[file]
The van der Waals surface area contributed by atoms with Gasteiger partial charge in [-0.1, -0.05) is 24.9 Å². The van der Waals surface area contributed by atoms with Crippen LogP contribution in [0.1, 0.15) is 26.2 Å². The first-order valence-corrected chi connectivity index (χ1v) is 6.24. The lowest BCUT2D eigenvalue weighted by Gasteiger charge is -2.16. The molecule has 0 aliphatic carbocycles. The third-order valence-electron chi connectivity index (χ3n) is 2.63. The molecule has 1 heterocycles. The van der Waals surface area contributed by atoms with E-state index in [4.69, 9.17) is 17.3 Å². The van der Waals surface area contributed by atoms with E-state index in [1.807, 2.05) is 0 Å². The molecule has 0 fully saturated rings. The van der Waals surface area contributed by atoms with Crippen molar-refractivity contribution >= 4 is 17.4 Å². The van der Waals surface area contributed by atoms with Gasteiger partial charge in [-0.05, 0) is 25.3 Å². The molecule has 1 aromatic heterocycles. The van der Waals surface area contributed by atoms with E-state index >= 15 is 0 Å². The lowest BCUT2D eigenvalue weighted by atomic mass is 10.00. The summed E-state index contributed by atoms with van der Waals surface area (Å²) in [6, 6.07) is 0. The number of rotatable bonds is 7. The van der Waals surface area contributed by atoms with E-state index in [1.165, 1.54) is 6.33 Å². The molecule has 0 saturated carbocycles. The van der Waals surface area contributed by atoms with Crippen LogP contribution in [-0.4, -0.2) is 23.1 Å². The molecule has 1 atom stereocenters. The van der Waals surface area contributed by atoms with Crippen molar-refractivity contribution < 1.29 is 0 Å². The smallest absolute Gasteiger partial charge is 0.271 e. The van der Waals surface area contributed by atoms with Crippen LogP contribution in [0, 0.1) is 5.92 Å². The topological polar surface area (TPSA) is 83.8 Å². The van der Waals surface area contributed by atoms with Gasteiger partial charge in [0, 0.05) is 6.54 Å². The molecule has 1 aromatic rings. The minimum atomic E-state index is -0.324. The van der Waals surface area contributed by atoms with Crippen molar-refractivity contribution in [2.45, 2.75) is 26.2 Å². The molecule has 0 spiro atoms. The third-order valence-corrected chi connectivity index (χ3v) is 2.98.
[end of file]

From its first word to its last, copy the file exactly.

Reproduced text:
The van der Waals surface area contributed by atoms with Gasteiger partial charge in [-0.1, -0.05) is 24.9 Å². The van der Waals surface area contributed by atoms with Crippen LogP contribution in [0.1, 0.15) is 26.2 Å². The first-order valence-corrected chi connectivity index (χ1v) is 6.24. The lowest BCUT2D eigenvalue weighted by Gasteiger charge is -2.16. The molecule has 0 aliphatic carbocycles. The third-order valence-electron chi connectivity index (χ3n) is 2.63. The molecule has 1 heterocycles. The van der Waals surface area contributed by atoms with E-state index in [4.69, 9.17) is 17.3 Å². The van der Waals surface area contributed by atoms with E-state index in [1.807, 2.05) is 0 Å². The molecule has 0 fully saturated rings. The van der Waals surface area contributed by atoms with Crippen molar-refractivity contribution >= 4 is 17.4 Å². The van der Waals surface area contributed by atoms with Gasteiger partial charge in [-0.05, 0) is 25.3 Å². The molecule has 1 aromatic heterocycles. The van der Waals surface area contributed by atoms with E-state index >= 15 is 0 Å². The lowest BCUT2D eigenvalue weighted by atomic mass is 10.00. The summed E-state index contributed by atoms with van der Waals surface area (Å²) in [6, 6.07) is 0. The number of rotatable bonds is 7. The van der Waals surface area contributed by atoms with E-state index in [1.165, 1.54) is 6.33 Å². The molecule has 0 saturated carbocycles. The van der Waals surface area contributed by atoms with Crippen LogP contribution in [-0.4, -0.2) is 23.1 Å². The molecule has 1 atom stereocenters. The van der Waals surface area contributed by atoms with Crippen molar-refractivity contribution < 1.29 is 0 Å². The smallest absolute Gasteiger partial charge is 0.271 e. The van der Waals surface area contributed by atoms with Crippen LogP contribution in [0, 0.1) is 5.92 Å². The topological polar surface area (TPSA) is 83.8 Å². The van der Waals surface area contributed by atoms with Gasteiger partial charge in [0, 0.05) is 6.54 Å². The molecule has 1 aromatic rings. The minimum atomic E-state index is -0.324. The van der Waals surface area contributed by atoms with Crippen molar-refractivity contribution in [2.45, 2.75) is 26.2 Å². The molecule has 0 spiro atoms. The third-order valence-corrected chi connectivity index (χ3v) is 2.98.